THE FJUNKLIN f kLS.5
' Cits rattldht
1 Published every Thursday by The Franklin Press
At Franklin, North Carolina
' Telephone No. 24
VOL. XL VII
BLACKBURN W. IOHNSON....
Entered at the Post Office; Franklin, N. C, as second class matter.
Nonh Carolina v
Six Months . .
Single Copy ...
Obituary notices, cards of thanks, tributes of reTpect, by individuals,
lodfccs,. churches, organizations or societies, will be regarded as adver-tj-,ir?
and inserted at regular classified advertising rates. Such notices
vviH be marked "adv." in compliance with the postal regulations.
Pick and Shovels Preferred
OIGHWAY engineers, surveyors and rodmen seem
to be about as thick around Macon county as
fishermen on the first dav
gang of them has recently been toting transits and
chains in the country west of .Franklin. Rumor has it
that they are laying new
out of -state highway No. 28, and all sorts of ideas
have been advanced as to how the road will run
after they get through. This is the third time No.
28 has been surveyed in thjs sector; the second time
within a year. We sincerely hope that something will
come of it. We like to have the engineers around,
but we would much prefer seeing some pick and shov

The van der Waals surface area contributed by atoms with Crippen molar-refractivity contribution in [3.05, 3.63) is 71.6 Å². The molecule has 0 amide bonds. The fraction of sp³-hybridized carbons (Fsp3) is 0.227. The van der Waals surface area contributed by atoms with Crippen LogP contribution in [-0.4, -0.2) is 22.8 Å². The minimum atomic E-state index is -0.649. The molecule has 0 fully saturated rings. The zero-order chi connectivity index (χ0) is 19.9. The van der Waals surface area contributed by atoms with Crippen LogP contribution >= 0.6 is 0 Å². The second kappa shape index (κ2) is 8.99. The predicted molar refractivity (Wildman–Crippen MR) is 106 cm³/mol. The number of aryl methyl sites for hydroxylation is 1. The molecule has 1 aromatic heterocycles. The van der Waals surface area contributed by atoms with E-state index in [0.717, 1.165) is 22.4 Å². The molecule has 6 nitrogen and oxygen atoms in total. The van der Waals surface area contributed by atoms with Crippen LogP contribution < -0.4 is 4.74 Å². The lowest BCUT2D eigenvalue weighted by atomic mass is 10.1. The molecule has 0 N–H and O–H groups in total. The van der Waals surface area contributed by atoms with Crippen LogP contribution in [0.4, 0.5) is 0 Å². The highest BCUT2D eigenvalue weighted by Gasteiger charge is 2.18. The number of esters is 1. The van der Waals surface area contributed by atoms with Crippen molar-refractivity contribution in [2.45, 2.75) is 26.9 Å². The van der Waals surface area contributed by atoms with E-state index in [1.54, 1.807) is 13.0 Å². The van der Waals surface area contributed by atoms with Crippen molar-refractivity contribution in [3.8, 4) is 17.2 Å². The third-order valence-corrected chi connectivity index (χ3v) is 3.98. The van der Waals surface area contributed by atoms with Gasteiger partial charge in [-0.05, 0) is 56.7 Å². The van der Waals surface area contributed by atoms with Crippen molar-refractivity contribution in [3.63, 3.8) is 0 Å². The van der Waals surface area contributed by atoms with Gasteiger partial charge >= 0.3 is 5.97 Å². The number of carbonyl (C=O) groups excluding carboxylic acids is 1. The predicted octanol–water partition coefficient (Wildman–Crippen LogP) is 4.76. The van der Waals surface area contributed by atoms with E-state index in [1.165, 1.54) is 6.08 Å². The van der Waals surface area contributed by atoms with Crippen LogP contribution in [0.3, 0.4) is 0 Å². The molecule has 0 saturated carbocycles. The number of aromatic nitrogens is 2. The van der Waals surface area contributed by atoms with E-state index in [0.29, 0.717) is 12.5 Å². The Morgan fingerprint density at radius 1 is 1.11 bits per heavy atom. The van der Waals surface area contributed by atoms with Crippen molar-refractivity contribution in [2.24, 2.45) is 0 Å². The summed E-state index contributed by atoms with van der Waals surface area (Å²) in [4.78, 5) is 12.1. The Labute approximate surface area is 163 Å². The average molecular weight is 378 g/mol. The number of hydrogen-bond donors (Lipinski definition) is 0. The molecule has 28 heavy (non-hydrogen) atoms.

el men in action.
TPHE Colquitt County Plan has attracted such wide-
spread attention through its success in saving
farmers from one-crop perdition that it has become
almost a by-word in agricultural circles. It is some
what similar in its objects
Plan, which was used "as
Carolina's 5-10 Year Farm
All of these plans for promoting agricultural pros
perity emphasize the necessity of raising more and
better livestock. In furtherance of this obiect the
Chamber of Commerce at Moultrie, Ga., countyseat
of Colquitt, has inaugurated an annual Livestock
Field Day. It is not merely a local affair, for it at
tracts livestock growers from all over the southeast.
Outstanding experts are secured to address the farm
ers on the various phases of livestock production and
Jp& specimens of cattle and pigs are provided as ob
Such an event should have far-reaching influence.
It should be well worth the while of every progres
sive farmer in Georgia and surrounding states to at
tend this meeting, which is to be held this year on
A special invitation to Macon County farmers and
businessmeh to attend Moultrie's Livestock Field